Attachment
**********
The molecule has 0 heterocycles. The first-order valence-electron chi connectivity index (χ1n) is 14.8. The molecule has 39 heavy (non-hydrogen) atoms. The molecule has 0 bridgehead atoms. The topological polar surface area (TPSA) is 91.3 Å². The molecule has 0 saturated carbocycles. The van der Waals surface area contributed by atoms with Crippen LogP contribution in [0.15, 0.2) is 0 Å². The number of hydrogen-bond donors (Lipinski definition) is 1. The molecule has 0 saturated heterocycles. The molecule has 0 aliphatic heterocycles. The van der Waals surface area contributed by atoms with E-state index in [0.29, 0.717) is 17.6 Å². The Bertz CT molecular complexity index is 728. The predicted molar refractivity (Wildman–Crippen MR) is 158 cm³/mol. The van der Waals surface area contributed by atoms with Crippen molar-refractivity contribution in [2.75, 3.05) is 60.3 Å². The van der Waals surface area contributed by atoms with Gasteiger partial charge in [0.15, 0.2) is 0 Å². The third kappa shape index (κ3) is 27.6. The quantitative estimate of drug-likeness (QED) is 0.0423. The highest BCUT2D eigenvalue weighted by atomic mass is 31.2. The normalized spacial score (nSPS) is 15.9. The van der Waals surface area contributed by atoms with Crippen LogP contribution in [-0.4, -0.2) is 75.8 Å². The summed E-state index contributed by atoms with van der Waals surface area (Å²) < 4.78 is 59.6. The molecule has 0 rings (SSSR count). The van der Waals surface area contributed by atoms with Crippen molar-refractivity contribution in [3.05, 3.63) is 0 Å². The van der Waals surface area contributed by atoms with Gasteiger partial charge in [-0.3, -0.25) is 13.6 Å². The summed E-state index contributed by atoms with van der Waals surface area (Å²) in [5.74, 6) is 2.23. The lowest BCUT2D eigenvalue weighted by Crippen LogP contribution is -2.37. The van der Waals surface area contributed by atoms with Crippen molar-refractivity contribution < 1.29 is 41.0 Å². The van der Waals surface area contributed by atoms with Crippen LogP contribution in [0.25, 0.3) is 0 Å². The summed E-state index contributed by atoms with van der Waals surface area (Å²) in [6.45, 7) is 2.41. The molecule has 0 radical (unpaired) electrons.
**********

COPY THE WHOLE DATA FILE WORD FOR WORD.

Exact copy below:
The molecule has 0 heterocycles. The first-order valence-electron chi connectivity index (χ1n) is 14.8. The molecule has 39 heavy (non-hydrogen) atoms. The molecule has 0 bridgehead atoms. The topological polar surface area (TPSA) is 91.3 Å². The molecule has 0 saturated carbocycles. The van der Waals surface area contributed by atoms with Crippen LogP contribution in [0.15, 0.2) is 0 Å². The number of hydrogen-bond donors (Lipinski definition) is 1. The molecule has 0 saturated heterocycles. The molecule has 0 aliphatic heterocycles. The van der Waals surface area contributed by atoms with E-state index in [0.29, 0.717) is 17.6 Å². The Bertz CT molecular complexity index is 728. The predicted molar refractivity (Wildman–Crippen MR) is 158 cm³/mol. The van der Waals surface area contributed by atoms with Crippen molar-refractivity contribution in [2.75, 3.05) is 60.3 Å². The van der Waals surface area contributed by atoms with Gasteiger partial charge in [0.15, 0.2) is 0 Å². The third kappa shape index (κ3) is 27.6. The quantitative estimate of drug-likeness (QED) is 0.0423. The highest BCUT2D eigenvalue weighted by atomic mass is 31.2. The normalized spacial score (nSPS) is 15.9. The van der Waals surface area contributed by atoms with Crippen LogP contribution in [-0.4, -0.2) is 75.8 Å². The summed E-state index contributed by atoms with van der Waals surface area (Å²) < 4.78 is 59.6. The molecule has 0 rings (SSSR count). The van der Waals surface area contributed by atoms with Crippen molar-refractivity contribution in [3.05, 3.63) is 0 Å². The van der Waals surface area contributed by atoms with Gasteiger partial charge in [-0.3, -0.25) is 13.6 Å². The summed E-state index contributed by atoms with van der Waals surface area (Å²) in [5.74, 6) is 2.23. The lowest BCUT2D eigenvalue weighted by Crippen LogP contribution is -2.37. The van der Waals surface area contributed by atoms with Crippen molar-refractivity contribution < 1.29 is 41.0 Å². The van der Waals surface area contributed by atoms with Crippen LogP contribution in [0.25, 0.3) is 0 Å². The summed E-state index contributed by atoms with van der Waals surface area (Å²) in [6.45, 7) is 2.41. The molecule has 0 radical (unpaired) electrons.